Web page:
Barrett’s esophagus is a condition in which the tissue lining the esophagus is replaced by tissue that is similar to the lining of the intestine. This process is called intestinal metaplasia.
No signs or symptoms are associated with Barrett’s esophagus, but it is commonly found in people with gastroesophageal reflux disease (GERD). Although people who do not have GERD can have Barrett’s Esophagus, the condition is found about three to five times more often in people who also have GERD. A small number of people with Barrett’s esophagus develop a rare but often deadly type of cancer of the esophagus.
Barrett’s esophagus affects about 1 percent of adults in North America. The average age at diagnosis is 50, but determining when the problem started is usually difficult. Men develop Barrett’s esophagus twice as often as women, and Caucasian men are affected more frequently than men of other races. Barrett’s esophagus is uncommon in children.
Barrett’s esophagus can only be diagnosed using an upper gastrointestinal (GI) endoscopy to obtain biopsies of the esophagus. In an upper GI endoscopy, after the patient is sedated, the doctor inserts a flexible tube called an endoscope, which has a light and a miniature camera, into the esophagus. If the tissue appears suspicious, the doctor removes several small pieces using a pincher-like device that is passed through the endoscope. A pathologist examines the tissue with a microscope to determine the diagnosis.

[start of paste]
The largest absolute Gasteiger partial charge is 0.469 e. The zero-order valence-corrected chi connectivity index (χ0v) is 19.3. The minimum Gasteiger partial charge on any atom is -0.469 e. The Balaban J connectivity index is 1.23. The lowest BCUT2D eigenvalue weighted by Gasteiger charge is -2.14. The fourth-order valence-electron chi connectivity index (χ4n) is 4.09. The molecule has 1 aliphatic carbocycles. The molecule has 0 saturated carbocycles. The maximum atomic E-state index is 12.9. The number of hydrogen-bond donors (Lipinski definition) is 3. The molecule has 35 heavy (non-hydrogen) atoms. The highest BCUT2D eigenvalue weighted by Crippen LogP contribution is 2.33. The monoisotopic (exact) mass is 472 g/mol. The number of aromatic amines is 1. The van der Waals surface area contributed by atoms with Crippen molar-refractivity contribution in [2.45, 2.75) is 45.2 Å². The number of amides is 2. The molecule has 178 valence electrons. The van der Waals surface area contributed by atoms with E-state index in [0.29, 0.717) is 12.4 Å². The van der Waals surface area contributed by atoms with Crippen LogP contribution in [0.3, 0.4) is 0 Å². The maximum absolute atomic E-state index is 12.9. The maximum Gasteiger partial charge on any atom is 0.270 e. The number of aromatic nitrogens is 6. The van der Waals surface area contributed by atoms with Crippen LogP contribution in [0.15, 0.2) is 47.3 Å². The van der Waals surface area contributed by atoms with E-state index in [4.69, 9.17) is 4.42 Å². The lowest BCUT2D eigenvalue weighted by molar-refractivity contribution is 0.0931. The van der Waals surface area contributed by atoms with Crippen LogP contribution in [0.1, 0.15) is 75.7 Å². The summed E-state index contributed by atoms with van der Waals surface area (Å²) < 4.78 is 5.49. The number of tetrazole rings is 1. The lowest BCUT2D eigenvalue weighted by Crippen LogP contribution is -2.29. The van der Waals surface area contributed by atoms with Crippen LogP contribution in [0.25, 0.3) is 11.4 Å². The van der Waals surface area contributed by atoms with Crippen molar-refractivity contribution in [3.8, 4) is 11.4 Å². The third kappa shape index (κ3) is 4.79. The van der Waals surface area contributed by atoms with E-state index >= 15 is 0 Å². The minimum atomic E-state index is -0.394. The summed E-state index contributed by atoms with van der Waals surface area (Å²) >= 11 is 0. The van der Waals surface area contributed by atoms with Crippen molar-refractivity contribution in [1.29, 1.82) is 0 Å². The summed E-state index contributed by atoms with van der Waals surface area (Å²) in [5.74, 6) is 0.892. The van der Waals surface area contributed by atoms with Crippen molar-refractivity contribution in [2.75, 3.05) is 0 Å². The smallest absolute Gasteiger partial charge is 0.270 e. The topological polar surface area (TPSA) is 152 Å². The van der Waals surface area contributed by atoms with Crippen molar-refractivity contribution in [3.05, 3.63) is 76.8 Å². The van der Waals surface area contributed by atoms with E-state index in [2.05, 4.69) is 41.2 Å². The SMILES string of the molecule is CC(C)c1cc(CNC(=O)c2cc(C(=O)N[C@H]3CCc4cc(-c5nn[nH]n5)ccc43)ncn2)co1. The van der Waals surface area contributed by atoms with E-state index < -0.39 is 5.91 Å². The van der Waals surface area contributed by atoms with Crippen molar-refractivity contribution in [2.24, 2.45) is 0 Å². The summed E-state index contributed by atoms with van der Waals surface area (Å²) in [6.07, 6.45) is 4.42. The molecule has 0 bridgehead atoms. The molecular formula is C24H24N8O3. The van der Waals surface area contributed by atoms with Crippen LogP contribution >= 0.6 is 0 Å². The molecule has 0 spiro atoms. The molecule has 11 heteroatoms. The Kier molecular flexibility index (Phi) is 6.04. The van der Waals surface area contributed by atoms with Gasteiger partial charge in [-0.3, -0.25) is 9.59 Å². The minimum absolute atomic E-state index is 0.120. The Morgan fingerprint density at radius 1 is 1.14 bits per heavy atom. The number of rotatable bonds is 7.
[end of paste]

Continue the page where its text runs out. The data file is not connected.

People with Barrett’s esophagus have a low risk of developing a kind of cancer called esophageal adenocarcinoma. Less than 1 percent of people with Barrett’s esophagus develop esophageal adenocarcinoma each year. Barrett’s esophagus may be present for several years before cancer develops. Esophageal adenocarcinoma is frequently not detected until its later stages when treatments are not always effective.
Surgical removal of most of the esophagus is recommended if a person with Barrett’s esophagus is found to have severe dysplasia or cancer and can tolerate a surgical procedure. Many people with Barrett’s esophagus are older and have other medical problems that make surgery unwise; in these people, the less-invasive endoscopic treatments would be considered. Several endoscopic therapies are available to treat severe dysplasia and cancer. During these therapies, the Barrett’s lining is destroyed or the portion of the lining that has dysplasia or cancer is cut out. The goal of the treatment is to encourage normal esophageal tissue to replace the destroyed Barrett’s lining.
Since Barrett’s Esophagus is more commonly seen in people with GERD, most physicians recommend treating GERD symptoms with acid-reducing drugs. A surgical procedure may be recommended if medications are not effective in treating GERD.